axiomˈæk si əm
maxim, axiom (noun)
a saying that is widely accepted on its own merits
(logic) a proposition that is not susceptible of proof or disproof; its truth is assumed to be self-evident
A seemingly self-evident or necessary truth which is based on assumption; a principle or proposition which cannot actually be proven or dis‐proven.
A fundamental theorem that serves as a basis for deduction of other theorems. Examples: "Through a pair of distinct points there passes exactly one straight line", "All right angles are congruent".
An established principle in some artistic practice or science that is universally received.
An axiom, or postulate, is a premise or starting point of reasoning. As classically conceived, an axiom is a premise so evident as to be accepted as true without controversy. The word comes from the Greek ἀξίωμα 'that which is thought worthy or fit,' or 'that which commends itself as evident.' As used in modern logic, an axiom is simply a premise or starting point for reasoning. Axioms define and delimit the realm of analysis; the relative truth of an axiom is taken for granted within the particular domain of analysis, and serves as a starting point for deducing and inferring other relative truths. No explicit view regarding the absolute truth of axioms is ever taken in the context of modern mathematics, as such a thing is considered to be an irrelevant and impossible contradiction in terms. In mathematics, the term axiom is used in two related but distinguishable senses: "logical axioms" and "non-logical axioms". Logical axioms are usually statements that are taken to be true within the system of logic they define, while non-logical axioms are actually defining properties for the domain of a specific mathematical theory. When used in the latter sense, "axiom," "postulate", and "assumption" may be used interchangeably. In general, a non-logical axiom is not a self-evident truth, but rather a formal logical expression used in deduction to build a mathematical theory. As modern mathematics admits multiple, equally "true" systems of logic, precisely the same thing must be said for logical axioms - they both define and are specific to the particular system of logic that is being invoked. To axiomatize a system of knowledge is to show that its claims can be derived from a small, well-understood set of sentences. There are typically multiple ways to axiomatize a given mathematical domain.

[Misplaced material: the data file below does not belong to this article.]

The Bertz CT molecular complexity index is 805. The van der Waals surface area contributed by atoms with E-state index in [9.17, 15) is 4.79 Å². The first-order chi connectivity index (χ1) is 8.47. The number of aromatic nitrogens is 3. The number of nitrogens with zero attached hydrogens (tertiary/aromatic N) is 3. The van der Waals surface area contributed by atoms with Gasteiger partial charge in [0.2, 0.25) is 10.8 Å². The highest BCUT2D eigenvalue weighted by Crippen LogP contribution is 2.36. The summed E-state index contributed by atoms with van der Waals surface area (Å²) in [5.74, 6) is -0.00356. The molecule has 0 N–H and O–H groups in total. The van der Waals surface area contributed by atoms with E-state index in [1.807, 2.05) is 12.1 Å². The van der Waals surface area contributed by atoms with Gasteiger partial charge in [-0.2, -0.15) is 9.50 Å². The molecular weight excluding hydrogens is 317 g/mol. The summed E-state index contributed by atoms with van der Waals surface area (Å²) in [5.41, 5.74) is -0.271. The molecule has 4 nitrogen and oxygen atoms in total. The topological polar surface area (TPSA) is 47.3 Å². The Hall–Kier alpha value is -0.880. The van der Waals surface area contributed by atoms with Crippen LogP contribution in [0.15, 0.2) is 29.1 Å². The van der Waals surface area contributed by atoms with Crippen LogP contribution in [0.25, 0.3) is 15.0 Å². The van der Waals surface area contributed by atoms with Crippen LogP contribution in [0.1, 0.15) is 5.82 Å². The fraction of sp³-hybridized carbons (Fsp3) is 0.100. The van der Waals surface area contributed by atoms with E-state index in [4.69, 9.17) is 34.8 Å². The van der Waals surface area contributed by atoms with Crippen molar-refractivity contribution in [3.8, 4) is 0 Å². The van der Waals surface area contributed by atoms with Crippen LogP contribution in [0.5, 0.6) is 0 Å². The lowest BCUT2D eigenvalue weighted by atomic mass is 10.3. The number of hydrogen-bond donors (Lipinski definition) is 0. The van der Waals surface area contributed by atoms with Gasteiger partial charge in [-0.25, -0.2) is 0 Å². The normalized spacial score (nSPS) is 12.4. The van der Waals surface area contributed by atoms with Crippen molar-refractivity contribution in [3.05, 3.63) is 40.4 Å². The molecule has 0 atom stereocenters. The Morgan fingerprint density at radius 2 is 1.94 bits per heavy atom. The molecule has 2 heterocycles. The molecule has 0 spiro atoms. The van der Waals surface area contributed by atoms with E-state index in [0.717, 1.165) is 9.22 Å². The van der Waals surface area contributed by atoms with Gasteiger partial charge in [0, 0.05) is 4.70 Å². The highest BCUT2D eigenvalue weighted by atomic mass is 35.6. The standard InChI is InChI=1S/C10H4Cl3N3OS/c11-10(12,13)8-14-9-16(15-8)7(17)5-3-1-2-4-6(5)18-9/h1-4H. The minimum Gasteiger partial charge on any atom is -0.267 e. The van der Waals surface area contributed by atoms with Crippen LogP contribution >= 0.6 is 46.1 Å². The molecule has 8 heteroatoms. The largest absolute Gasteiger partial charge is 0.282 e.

An axiom, postulate, or assumption is a statement that is taken to be true, to serve as a premise or starting point for further reasoning and arguments. The word comes from the Ancient Greek word ἀξίωμα (axíōma), meaning 'that which is thought worthy or fit' or 'that which commends itself as evident'.The precise definition varies across fields of study. In classic philosophy, an axiom is a statement that is so evident or well-established, that it is accepted without controversy or question. In modern logic, an axiom is a premise or starting point for reasoning.In mathematics, an axiom may be a "logical axiom" or a "non-logical axioms". Logical axioms are taken to be true within the system of logic they define and are often shown in symbolic form (e.g., (A and B) implies A), while non-logical axioms (e.g., a + b = b + a) are substantive assertions about the elements of the domain of a specific mathematical theory, such as arithmetic. Non-logical axioms may also be called "postulates" or "assumptions". In most cases, a non-logical axiom is simply a formal logical expression used in deduction to build a mathematical theory, and might or might not be self-evident in nature (e.g., the parallel postulate in Euclidean geometry). To axiomatize a system of knowledge is to show that its claims can be derived from a small, well-understood set of sentences (the axioms), and there are typically many ways to axiomatize a given mathematical domain. Any axiom is a statement that serves as a starting point from which other statements are logically derived. Whether it is meaningful (and, if so, what it means) for an axiom to be "true" is a subject of debate in the philosophy of mathematics.
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